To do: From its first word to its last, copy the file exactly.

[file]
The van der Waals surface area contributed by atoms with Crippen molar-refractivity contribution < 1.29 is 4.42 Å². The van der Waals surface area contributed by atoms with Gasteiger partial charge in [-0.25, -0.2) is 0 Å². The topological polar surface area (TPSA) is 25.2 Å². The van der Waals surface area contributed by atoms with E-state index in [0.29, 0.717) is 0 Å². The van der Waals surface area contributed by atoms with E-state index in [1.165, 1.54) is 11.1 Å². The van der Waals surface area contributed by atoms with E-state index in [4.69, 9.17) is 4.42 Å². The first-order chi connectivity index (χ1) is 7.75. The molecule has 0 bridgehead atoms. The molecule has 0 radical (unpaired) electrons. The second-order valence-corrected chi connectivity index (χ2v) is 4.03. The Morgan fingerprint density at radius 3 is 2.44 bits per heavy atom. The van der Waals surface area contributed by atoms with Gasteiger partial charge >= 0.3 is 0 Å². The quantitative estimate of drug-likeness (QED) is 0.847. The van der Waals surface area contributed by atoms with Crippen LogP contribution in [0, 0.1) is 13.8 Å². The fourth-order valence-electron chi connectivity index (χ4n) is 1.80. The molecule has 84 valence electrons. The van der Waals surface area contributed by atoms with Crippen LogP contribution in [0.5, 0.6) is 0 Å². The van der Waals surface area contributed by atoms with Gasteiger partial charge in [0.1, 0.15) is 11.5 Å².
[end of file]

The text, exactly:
The van der Waals surface area contributed by atoms with Crippen molar-refractivity contribution < 1.29 is 4.42 Å². The van der Waals surface area contributed by atoms with Gasteiger partial charge in [-0.25, -0.2) is 0 Å². The topological polar surface area (TPSA) is 25.2 Å². The van der Waals surface area contributed by atoms with E-state index in [0.29, 0.717) is 0 Å². The van der Waals surface area contributed by atoms with E-state index in [1.165, 1.54) is 11.1 Å². The van der Waals surface area contributed by atoms with E-state index in [4.69, 9.17) is 4.42 Å². The first-order chi connectivity index (χ1) is 7.75. The molecule has 0 bridgehead atoms. The molecule has 0 radical (unpaired) electrons. The second-order valence-corrected chi connectivity index (χ2v) is 4.03. The Morgan fingerprint density at radius 3 is 2.44 bits per heavy atom. The van der Waals surface area contributed by atoms with Gasteiger partial charge >= 0.3 is 0 Å². The quantitative estimate of drug-likeness (QED) is 0.847. The van der Waals surface area contributed by atoms with Crippen LogP contribution in [0, 0.1) is 13.8 Å². The fourth-order valence-electron chi connectivity index (χ4n) is 1.80. The molecule has 84 valence electrons. The van der Waals surface area contributed by atoms with Crippen LogP contribution in [0.5, 0.6) is 0 Å². The van der Waals surface area contributed by atoms with Gasteiger partial charge in [0.1, 0.15) is 11.5 Å².